Then by inspection, $f_n \leq g_n$.

The geometric sum $$G = \sum_i^\infty 10^{-i}g_i$$ sums to 0.1125, so the corresponding Fibonacci sum has $F < 0.1125$, resulting in $Y > 88.88$.

Proving the upper bound

Form the $g'$ series by adding an initial term '1' to the $g$ series to get (1,1,1,2,4,...) instead of (1,1,2,4,...).

Then we have $f_n \geq g_n$ by inspection, giving us $F > 0.11125$ and hence $Y < 89.89$.

The only integer between these bounds is $Y = 89$.

• :) I knew this was coming lol... – Oray Dec 1 '17 at 23:26
• @Oray Haha! I'm trying to make it a little more rigorous. No promises on that count, though. :) – Lawrence Dec 1 '17 at 23:30
• @Oray Ok, now it just relies Y being an integer. Still a hack. :) – Lawrence Dec 2 '17 at 0:02

According to Wikipedia the Fibinacci numbers can be expressed as

$$F_n = \frac{1}{\sqrt{5}} \left( \left( \frac{1 + \sqrt{5}}{2} \right)^n - \left( \frac{1 - \sqrt{5}}{2} \right)^n \right)$$

So summing over your expoentially decreasing series

$$\sum\limits_{n=0}^{\infty} 10^{-n} F_n = \sum\limits_{n=0}^{\infty} 10^{-n} \frac{1}{\sqrt{5}} \left( \left( \frac{1 + \sqrt{5}}{2} \right)^n - \left( \frac{1 - \sqrt{5}}{2} \right)^n \right)$$ $$= \frac{1}{\sqrt{5}} \left( \left( \sum\limits_{n=0}^{\infty} \left( \frac{1 + \sqrt{5}}{20} \right)^n \right) - \left( \sum\limits_{n=0}^{\infty} \left( \frac{1 - \sqrt{5}}{20} \right)^n \right) \right)$$ and using the geometric sum gives $$\frac{1}{\sqrt{5}} \left( \frac{1}{1 - \frac{1 + \sqrt{5}}{20}} - \frac{1}{1 - \frac{1 - \sqrt{5}}{20}} \right) = \frac{10}{89}$$. For the last step either do a lot of algebra or see for example Wolfram Alpha.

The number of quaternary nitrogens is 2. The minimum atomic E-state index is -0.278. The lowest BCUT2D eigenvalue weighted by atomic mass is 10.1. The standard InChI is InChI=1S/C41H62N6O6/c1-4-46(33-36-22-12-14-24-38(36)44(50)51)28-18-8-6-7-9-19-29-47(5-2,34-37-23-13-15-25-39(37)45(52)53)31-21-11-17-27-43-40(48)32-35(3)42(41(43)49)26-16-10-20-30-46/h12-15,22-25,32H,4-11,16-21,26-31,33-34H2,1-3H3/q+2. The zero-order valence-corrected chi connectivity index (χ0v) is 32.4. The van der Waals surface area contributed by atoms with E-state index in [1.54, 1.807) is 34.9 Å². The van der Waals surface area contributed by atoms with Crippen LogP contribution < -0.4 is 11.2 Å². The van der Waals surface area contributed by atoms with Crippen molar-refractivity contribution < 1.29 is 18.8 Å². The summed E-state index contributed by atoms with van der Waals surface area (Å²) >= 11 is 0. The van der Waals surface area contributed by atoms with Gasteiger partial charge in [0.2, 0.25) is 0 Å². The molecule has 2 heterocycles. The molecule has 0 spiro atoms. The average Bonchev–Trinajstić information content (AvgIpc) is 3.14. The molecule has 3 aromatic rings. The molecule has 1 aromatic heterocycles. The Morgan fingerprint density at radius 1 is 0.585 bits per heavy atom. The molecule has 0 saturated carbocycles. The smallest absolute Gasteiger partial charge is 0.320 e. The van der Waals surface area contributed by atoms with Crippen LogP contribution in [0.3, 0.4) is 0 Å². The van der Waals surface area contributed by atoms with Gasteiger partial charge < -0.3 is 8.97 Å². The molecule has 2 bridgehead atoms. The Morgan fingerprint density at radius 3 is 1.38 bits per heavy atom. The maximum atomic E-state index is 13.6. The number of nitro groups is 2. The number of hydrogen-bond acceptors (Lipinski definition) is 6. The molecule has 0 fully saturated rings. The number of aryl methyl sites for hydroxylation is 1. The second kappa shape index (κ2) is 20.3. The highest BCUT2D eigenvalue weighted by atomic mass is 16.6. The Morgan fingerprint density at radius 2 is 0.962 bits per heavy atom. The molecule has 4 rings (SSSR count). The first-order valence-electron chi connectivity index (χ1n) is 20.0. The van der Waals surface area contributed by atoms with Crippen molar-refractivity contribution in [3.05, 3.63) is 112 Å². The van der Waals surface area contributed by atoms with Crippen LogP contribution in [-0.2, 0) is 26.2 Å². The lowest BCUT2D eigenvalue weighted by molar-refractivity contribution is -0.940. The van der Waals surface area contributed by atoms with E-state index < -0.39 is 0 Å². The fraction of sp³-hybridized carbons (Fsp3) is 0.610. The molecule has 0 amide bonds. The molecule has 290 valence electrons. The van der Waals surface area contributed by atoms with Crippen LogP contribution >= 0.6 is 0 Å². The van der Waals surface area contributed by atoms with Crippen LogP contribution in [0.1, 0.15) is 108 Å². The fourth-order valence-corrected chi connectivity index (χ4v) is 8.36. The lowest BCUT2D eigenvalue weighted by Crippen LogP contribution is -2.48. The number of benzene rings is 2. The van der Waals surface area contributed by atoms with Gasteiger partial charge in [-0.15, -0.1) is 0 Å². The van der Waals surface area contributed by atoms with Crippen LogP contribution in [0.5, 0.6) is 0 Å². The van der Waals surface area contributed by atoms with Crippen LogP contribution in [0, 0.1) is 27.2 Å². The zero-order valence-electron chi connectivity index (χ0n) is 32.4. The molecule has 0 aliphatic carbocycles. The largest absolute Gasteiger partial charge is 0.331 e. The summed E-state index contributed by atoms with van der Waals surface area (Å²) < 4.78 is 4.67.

Edit: I see, too much Wikipedia spoils some puzzles:

Also on the Wikipedia page about the Fibonacci numbers, a bit further down there is a formula for $$\sum\limits_{n=0}^{\infty} \frac{F_n}{k^n} = \frac{k}{k^2 - k - 1} \quad \text{for k \in \mathbb{N}.}$$ If we set $k = 10$, then the rest is easy.

• Was about to post the same. Fibonacci numbers satisfy a Pisot recurrence, whence results of this sort are not at all surprising. – yo' Dec 2 '17 at 19:38